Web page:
Dept. of Psychology
Princeton, NJ 08544
Institutional Affiliation: Princeton University
NBER Working Papers and Publications
|September 2011||Comparison Friction: Experimental Evidence from Medicare Drug Plans|
with Jeffrey R. Kling, Sendhil Mullainathan, Lee Vermeulen, Marian Wrobel: w17410
Consumers need information to compare alternatives for markets to function efficiently. Recognizing this, public policies often pair competition with easy access to comparative information. The implicit assumption is that comparison friction--the wedge between the availability of comparative information and consumers' use of it--is inconsequential because information is readily available and consumers will access this information and make effective choices. We examine the extent of comparison friction in the market for Medicare Part D prescription drug plans in the United States. In a randomized field experiment, an intervention group received a letter with personalized cost information. That information was readily available for free and widely advertised. However, this additional step--p...
Published: Quarterly Journal of Economics, 127:1 (February 2012), 199-235. citation courtesy of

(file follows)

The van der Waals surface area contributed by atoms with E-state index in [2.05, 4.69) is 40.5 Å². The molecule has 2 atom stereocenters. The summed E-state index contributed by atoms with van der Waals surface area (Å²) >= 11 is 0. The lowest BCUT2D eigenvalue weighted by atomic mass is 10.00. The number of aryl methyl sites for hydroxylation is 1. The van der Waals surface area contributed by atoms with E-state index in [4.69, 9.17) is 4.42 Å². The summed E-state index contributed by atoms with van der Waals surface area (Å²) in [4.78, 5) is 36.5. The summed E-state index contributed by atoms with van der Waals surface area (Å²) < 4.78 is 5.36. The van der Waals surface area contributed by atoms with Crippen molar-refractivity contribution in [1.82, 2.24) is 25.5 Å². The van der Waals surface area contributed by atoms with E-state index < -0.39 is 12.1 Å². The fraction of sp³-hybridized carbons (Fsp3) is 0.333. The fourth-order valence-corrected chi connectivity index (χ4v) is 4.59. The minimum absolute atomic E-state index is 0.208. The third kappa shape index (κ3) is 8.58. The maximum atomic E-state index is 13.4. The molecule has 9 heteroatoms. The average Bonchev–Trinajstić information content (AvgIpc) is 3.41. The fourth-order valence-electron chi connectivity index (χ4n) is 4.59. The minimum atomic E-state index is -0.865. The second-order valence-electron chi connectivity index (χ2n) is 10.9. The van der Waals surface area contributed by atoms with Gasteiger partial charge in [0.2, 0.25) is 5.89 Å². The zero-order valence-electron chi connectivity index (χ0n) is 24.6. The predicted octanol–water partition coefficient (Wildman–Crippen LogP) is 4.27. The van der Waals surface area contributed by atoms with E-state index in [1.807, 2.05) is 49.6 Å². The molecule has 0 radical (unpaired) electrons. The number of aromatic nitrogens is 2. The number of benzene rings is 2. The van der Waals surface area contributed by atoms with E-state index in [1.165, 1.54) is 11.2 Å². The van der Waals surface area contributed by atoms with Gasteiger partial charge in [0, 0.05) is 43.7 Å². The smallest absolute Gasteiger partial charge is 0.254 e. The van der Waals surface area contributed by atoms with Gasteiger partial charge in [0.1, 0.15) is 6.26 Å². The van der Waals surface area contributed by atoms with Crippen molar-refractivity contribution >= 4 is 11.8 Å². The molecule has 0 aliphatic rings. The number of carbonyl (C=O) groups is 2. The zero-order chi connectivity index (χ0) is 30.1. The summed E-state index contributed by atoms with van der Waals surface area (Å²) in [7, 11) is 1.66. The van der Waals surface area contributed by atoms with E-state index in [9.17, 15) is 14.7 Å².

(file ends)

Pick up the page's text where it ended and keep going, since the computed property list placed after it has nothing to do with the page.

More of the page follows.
|December 2005||What's Psychology Worth? A Field Experiment in the Consumer Credit Market|
with Marianne Bertrand, Dean Karlin, Sendhil Mullainathan, Jonathan Zinman: w11892
Numerous laboratory studies find that minor nuances of presentation and description change behavior in ways that are inconsistent with standard economic models. How much do these context effect matter in natural settings, when consumers make large, real decisions and have the opportunity to learn from experience? We report on a field experiment designed to address this question. A South African lender sent letters offering incumbent clients large, short-term loans at randomly chosen interest rates. The letters also contained independently randomized psychological "features" that were motivated by specific types of frames and cues shown to be powerful in the lab, but which, from a normative perspective, ought to have no impact. Consistent with standard economics, the interest rate significa...